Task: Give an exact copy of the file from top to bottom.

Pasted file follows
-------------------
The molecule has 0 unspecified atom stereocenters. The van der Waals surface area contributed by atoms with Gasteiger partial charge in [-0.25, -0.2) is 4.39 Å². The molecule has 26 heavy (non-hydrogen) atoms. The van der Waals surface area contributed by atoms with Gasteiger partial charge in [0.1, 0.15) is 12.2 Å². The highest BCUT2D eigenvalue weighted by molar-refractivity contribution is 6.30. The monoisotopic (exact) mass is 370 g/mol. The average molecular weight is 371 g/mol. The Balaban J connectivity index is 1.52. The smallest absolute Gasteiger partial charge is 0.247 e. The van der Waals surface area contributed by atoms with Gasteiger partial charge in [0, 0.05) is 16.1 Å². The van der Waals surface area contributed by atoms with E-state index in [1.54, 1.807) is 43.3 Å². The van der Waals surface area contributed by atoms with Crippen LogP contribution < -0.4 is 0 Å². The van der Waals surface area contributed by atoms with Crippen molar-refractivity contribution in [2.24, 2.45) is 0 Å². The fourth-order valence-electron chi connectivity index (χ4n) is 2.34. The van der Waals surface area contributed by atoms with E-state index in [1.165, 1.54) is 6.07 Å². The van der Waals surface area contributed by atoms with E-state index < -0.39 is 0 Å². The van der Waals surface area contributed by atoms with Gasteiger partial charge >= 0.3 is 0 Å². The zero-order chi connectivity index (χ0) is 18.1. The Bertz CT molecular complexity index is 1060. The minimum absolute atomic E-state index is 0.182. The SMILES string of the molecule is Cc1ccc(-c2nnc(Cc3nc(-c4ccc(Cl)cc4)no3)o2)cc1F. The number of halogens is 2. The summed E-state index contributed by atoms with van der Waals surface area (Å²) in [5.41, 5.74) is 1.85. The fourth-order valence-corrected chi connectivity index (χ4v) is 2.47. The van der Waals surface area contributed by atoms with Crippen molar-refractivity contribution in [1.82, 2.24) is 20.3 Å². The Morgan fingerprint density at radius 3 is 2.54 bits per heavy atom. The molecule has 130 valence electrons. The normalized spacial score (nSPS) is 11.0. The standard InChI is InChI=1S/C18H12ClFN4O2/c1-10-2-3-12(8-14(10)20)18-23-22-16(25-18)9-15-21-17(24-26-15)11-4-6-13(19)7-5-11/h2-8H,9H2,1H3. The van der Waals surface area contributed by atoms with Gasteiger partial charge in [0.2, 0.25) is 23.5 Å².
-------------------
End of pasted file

The molecule has 0 unspecified atom stereocenters. The van der Waals surface area contributed by atoms with Gasteiger partial charge in [-0.25, -0.2) is 4.39 Å². The molecule has 26 heavy (non-hydrogen) atoms. The van der Waals surface area contributed by atoms with Gasteiger partial charge in [0.1, 0.15) is 12.2 Å². The highest BCUT2D eigenvalue weighted by molar-refractivity contribution is 6.30. The monoisotopic (exact) mass is 370 g/mol. The average molecular weight is 371 g/mol. The Balaban J connectivity index is 1.52. The smallest absolute Gasteiger partial charge is 0.247 e. The van der Waals surface area contributed by atoms with Gasteiger partial charge in [0, 0.05) is 16.1 Å². The van der Waals surface area contributed by atoms with E-state index in [1.54, 1.807) is 43.3 Å². The van der Waals surface area contributed by atoms with Crippen LogP contribution < -0.4 is 0 Å². The van der Waals surface area contributed by atoms with Crippen molar-refractivity contribution in [2.24, 2.45) is 0 Å². The fourth-order valence-electron chi connectivity index (χ4n) is 2.34. The van der Waals surface area contributed by atoms with E-state index in [1.165, 1.54) is 6.07 Å². The van der Waals surface area contributed by atoms with E-state index < -0.39 is 0 Å². The van der Waals surface area contributed by atoms with Gasteiger partial charge >= 0.3 is 0 Å². The zero-order chi connectivity index (χ0) is 18.1. The Bertz CT molecular complexity index is 1060. The minimum absolute atomic E-state index is 0.182. The SMILES string of the molecule is Cc1ccc(-c2nnc(Cc3nc(-c4ccc(Cl)cc4)no3)o2)cc1F. The number of halogens is 2. The summed E-state index contributed by atoms with van der Waals surface area (Å²) in [5.41, 5.74) is 1.85. The fourth-order valence-corrected chi connectivity index (χ4v) is 2.47. The van der Waals surface area contributed by atoms with Crippen molar-refractivity contribution in [1.82, 2.24) is 20.3 Å². The Morgan fingerprint density at radius 3 is 2.54 bits per heavy atom. The molecule has 130 valence electrons. The normalized spacial score (nSPS) is 11.0. The standard InChI is InChI=1S/C18H12ClFN4O2/c1-10-2-3-12(8-14(10)20)18-23-22-16(25-18)9-15-21-17(24-26-15)11-4-6-13(19)7-5-11/h2-8H,9H2,1H3. The van der Waals surface area contributed by atoms with Gasteiger partial charge in [0.2, 0.25) is 23.5 Å².